Trump threatens North Korea, issues ultimatum to China

By Peter Symonds
12 April 2017

US President Donald Trump made another menacing threat to North Korea yesterday, at the same time issuing a new ultimatum to China to force Pyongyang to submit to Washington’s demands to abandon its nuclear and missile programs. Trump’s tweets compound the danger of war following his order, last weekend, for the aircraft carrier strike group headed by the USS Carl Vinson to return to waters off the Korean Peninsula.

In one tweet, the US president declared: “North Korea is looking for trouble. If China decides to help, that would be great. If not, we will solve the problem without them! U.S.A.” In an earlier tweet, Trump indicated that China might gain economic concessions if it bullied North Korea into submission: “I explained to the President of China [Xi Jinping] that a trade deal with the US will be far better if they solve the North Korean problem!”

The only conclusion that can be drawn from such reckless threats is that Trump is prepared to order a military attack on North Korea if China fails to heed his dictates and Pyongyang conducts another nuclear or missile test. Speculation is rife in the US and international media that North Korean leader Kim Jong-un might order such a test on Saturday to coincide with the birthday of his late grandfather, Kim Il-sung.

Top Trump officials have already ruled out any return to the Obama administration’s policy of “strategic patience” based purely on ratcheting up sanctions on North Korea with the assistance of China. Speaking after Trump’s meetings with Xi last weekend, US Secretary of State Rex Tillerson also rejected any return to negotiations with Pyongyang unless it bowed to US demands. Tillerson has repeatedly declared that “all options”—that is, including the use of military force—are on the table in dealing with North Korea.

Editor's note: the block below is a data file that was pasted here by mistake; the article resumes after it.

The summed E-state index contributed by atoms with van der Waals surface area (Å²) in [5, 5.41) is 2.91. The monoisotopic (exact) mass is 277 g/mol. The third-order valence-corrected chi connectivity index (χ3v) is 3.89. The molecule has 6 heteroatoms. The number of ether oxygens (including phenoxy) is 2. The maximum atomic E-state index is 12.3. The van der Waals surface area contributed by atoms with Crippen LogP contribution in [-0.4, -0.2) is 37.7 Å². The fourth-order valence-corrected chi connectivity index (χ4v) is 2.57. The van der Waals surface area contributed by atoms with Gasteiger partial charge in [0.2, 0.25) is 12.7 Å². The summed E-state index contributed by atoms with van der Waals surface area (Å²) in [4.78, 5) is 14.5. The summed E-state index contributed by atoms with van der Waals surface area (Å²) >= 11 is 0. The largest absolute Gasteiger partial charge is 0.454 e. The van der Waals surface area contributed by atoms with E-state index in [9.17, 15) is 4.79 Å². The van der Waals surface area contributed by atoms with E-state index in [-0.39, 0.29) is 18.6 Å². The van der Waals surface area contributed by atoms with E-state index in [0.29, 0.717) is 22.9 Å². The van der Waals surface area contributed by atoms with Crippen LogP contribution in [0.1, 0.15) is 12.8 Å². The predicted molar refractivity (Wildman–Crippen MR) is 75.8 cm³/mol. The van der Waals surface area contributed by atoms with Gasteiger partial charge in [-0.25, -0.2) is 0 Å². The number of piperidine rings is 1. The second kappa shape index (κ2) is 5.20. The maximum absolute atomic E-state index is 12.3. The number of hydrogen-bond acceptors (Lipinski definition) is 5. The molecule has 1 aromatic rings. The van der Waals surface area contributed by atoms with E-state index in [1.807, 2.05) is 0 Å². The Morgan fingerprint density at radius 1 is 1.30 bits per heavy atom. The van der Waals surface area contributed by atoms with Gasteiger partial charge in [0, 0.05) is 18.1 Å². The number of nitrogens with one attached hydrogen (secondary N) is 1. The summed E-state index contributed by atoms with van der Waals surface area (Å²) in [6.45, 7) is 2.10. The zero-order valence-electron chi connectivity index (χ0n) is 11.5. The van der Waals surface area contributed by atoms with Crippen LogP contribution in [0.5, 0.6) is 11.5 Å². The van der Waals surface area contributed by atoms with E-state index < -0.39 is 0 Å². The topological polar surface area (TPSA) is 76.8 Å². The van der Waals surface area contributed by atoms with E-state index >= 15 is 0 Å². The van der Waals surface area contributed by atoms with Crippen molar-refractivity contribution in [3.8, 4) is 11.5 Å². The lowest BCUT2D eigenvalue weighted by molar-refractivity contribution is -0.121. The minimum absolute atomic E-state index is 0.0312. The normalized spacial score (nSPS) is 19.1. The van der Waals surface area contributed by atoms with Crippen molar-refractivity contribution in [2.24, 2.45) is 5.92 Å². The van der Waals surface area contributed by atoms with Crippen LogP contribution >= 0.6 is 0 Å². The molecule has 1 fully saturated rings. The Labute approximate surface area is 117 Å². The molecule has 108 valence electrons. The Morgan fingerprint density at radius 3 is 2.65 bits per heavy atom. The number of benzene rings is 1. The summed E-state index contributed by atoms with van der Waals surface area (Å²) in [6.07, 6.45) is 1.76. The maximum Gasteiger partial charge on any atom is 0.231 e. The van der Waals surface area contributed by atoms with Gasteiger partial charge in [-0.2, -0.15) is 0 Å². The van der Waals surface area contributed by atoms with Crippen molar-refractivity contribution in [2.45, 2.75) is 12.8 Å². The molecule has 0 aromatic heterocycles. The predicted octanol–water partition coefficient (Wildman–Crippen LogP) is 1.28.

Last Friday, NBC reported on the outcome of a lengthy review by the Trump administration of US strategy toward North Korea. The options under active consideration include: returning US nuclear weapons to South Korea; “decapitation” raids to kill North Korean leaders; and covert sabotage operations inside North Korea by special forces units.

The Australian newspaper, the Daily Telegraph, yesterday reported that the US was “fully prepared” to shoot down a North Korean missile and has placed Australia and its allies on standby. This alert includes the key Pine Gap base in central Australia that provides intelligence and targeting data to US forces across Asia and the Middle East.

Speaking to the Fox Business Network, Trump boasted that the US was sending more than just the Carl Vinson strike group toward the Korean Peninsula. “We are sending an armada,” he said. “Very powerful. We have submarines. Very powerful. Far more powerful than the aircraft carrier. That I can tell you.”

North Korea has responded to US threats with its own bellicose warnings that play directly into the hands of US imperialism. The official Rodong Sinmun newspaper declared: “Our military is keeping an eye on the movement of enemy forces while putting them in our nuclear sights.” A Korean language statement issued by the foreign ministry declared that the country would “not miss a chance to sweep the imperialist group with a nuclear fire of justice.”